If Catherine heard correctly, these natives seemed to believe that her pendant made her a friend of their god, Ra. As strange as that may seem, Catherine wasn’t about to correct them and it seemed like their presence had triggered a real celebration. Kasuf, as excited as ever, began to translate the villagers’ delightfully humble theatrical presentation that depicted the life of their other god, Aset.
What neither Catherine nor the villagers realized, however, was that their version of events was based on a lie that had been fed to them by way of Ra himself. It was true, though, that just like in the villagers’ play, Aset had once fallen from Ra’s favor. Many years ago, she was tricked into making an attempt on Ra’s life, but what the Supreme System Lord had not told his subjects is what happened next.
Aset, being as cunning as she was, had sensed that this plan to overthrow Ra was doomed to fail. As she and her brothers, Setesh and Osiris, planned their coup, Aset decided it was the time to execute the project she had been researching in secret for so many years. If successful, her genetic replication process could create an almost identical copy of herself, allowing her to live on in the event that Ra repelled the attempt on his life.
Aset’s plans for contingency proved well placed, for her brother Setesh had betrayed them, leaving Aset and Osiris open to the full wrath of the Supreme System Lord. They were stripped of their hosts and banished to an eternal imprisonment, but through her duplicate, Aset was able to live on. In fact, it was at this point she renounced her original name of Isis and became the Aset that the Abydonian people would grow to know and revere.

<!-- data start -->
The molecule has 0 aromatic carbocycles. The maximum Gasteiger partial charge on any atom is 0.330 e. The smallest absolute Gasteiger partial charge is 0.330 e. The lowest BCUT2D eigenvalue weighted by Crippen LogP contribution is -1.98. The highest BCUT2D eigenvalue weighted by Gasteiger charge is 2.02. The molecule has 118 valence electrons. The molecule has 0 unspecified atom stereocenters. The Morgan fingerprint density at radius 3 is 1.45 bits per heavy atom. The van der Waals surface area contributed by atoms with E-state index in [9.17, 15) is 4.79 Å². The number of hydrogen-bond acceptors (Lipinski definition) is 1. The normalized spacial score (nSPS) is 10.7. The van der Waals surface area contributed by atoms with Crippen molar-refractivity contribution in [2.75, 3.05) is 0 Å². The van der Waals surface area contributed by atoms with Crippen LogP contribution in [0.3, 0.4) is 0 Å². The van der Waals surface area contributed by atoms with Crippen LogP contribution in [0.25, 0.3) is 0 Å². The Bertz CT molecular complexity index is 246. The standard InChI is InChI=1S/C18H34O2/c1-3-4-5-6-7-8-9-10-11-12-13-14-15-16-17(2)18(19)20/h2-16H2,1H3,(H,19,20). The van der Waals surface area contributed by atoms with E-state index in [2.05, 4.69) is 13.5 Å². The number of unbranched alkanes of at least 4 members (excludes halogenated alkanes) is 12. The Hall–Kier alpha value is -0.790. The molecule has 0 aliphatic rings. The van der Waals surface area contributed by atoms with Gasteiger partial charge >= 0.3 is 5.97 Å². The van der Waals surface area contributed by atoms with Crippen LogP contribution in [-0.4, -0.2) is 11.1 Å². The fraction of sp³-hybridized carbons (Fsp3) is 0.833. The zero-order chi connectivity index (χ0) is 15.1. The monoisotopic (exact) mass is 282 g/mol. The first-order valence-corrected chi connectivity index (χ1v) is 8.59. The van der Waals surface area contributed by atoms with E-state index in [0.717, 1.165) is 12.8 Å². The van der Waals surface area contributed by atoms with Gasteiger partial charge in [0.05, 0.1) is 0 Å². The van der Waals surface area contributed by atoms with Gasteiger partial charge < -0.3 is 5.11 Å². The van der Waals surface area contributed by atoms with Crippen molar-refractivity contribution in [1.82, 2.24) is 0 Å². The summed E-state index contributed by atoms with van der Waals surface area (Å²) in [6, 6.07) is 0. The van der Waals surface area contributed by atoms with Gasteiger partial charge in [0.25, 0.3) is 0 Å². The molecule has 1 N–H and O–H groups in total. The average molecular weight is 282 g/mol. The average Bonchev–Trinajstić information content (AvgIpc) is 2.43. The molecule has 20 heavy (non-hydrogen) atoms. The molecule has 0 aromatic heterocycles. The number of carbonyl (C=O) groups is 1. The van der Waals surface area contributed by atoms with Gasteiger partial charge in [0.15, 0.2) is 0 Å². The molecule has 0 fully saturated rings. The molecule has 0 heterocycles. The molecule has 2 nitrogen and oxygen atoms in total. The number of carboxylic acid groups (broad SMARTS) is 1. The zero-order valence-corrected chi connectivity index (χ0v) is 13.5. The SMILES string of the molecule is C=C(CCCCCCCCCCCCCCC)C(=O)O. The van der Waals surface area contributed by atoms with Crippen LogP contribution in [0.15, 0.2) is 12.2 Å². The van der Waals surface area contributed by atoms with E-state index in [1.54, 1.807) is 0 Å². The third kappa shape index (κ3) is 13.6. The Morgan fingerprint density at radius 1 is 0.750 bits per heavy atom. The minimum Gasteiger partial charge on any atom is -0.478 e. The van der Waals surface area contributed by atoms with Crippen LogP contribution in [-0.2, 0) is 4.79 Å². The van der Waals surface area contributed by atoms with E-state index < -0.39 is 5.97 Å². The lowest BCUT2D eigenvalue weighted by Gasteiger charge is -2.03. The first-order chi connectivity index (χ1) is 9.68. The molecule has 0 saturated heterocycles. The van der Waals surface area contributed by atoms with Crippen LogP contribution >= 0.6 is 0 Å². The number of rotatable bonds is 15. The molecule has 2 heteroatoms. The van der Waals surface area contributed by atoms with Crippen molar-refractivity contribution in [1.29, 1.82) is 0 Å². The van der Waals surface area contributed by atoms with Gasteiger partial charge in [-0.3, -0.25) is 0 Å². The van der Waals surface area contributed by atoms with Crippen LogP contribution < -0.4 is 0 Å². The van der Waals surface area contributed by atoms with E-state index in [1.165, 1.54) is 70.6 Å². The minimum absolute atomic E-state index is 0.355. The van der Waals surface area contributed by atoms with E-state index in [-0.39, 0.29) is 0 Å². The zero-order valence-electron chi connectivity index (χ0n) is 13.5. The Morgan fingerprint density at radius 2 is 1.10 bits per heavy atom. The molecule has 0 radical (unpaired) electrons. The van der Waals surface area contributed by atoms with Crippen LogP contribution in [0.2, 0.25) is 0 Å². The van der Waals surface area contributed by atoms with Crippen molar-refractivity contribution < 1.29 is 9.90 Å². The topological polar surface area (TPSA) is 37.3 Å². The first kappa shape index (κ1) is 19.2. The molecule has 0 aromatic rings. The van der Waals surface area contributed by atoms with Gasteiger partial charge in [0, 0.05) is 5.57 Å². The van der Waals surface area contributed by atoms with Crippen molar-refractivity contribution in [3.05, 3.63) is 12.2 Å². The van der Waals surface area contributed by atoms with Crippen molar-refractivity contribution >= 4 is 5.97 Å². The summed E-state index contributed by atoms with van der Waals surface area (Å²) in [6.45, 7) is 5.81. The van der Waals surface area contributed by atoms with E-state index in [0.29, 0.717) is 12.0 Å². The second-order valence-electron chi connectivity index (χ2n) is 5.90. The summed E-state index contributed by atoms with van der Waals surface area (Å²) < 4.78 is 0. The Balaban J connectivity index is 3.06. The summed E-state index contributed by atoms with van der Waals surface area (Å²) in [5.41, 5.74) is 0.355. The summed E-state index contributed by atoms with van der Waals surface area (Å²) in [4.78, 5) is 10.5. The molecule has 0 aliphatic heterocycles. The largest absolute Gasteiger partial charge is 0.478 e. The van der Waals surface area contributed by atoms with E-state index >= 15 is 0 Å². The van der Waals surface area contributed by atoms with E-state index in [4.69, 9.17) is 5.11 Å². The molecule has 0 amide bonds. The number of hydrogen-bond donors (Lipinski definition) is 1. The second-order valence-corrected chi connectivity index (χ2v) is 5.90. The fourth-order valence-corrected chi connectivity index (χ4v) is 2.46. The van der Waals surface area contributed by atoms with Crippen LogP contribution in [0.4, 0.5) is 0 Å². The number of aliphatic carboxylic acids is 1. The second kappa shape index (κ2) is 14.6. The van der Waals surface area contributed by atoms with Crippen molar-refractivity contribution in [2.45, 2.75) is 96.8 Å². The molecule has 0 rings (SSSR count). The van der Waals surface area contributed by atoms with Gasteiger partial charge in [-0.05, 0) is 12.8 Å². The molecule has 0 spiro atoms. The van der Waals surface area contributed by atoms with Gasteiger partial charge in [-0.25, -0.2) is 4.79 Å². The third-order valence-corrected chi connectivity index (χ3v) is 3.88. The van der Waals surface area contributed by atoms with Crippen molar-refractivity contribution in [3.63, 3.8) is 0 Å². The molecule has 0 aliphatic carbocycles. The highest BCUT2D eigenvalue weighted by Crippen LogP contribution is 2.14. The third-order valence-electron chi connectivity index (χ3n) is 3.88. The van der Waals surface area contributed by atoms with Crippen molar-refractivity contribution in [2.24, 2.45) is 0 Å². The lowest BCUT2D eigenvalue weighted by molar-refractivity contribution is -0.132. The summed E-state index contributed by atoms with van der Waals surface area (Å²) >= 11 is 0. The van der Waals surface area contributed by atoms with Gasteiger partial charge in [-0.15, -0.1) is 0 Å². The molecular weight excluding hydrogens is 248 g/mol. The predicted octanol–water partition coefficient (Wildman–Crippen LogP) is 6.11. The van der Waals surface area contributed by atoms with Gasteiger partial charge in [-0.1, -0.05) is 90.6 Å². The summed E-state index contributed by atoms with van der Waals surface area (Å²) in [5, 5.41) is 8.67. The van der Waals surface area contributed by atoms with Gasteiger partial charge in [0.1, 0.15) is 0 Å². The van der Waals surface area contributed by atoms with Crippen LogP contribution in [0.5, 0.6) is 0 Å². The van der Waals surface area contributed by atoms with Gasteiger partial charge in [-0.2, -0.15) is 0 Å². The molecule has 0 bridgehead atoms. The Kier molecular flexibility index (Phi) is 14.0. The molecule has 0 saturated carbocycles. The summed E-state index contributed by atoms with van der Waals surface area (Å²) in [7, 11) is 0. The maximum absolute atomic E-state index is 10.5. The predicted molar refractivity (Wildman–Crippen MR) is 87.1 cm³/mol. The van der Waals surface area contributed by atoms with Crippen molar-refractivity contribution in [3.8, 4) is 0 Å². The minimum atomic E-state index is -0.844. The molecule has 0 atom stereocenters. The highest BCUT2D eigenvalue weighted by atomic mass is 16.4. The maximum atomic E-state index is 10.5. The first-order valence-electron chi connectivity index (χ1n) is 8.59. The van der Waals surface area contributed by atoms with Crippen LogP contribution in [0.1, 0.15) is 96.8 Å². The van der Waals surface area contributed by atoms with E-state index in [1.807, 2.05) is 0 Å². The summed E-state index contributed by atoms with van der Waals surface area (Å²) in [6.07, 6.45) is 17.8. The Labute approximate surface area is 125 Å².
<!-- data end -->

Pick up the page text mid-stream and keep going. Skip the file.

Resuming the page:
Aset surmised that as outraged as Ra would be, he could still be bargained with. Even with this overthrow attempt put down at the last minute, Ra faced a number of threats to his dominion from both fellow Goa’uld and other races in the galaxy alike. The Supreme System Lord was in need of allies, and if there was one thing Aset could exploit, it was necessity.
Aset made herself known to Ra, stating that her presence before him was proof she could help him tighten his grip on the galaxy. Just as she had predicted, Ra’s anger was quickly abated when he was faced with the potential of possessing game-changing technology. Ra agreed to let the Isis clone live on two conditions. Firstly, she must rebuild the means with which to replicate Goa’uld genetics since her lab on Kheb had been completely destroyed. Secondly, her replication must be kept a secret. With Ra’s ego possessing all the trappings of most Goa’uld leaders, he couldn’t possibly allow this story to emerge in its entirety. No, Ra must be portrayed as a powerful and forgiving god. It must be told that Ra forgave Aset of her sins and brought her back from the dead. And that was the very tale that was being told in Nosdevli right now, as the villagers hosted the ones they believed to be ‘Emissaries of Ra’.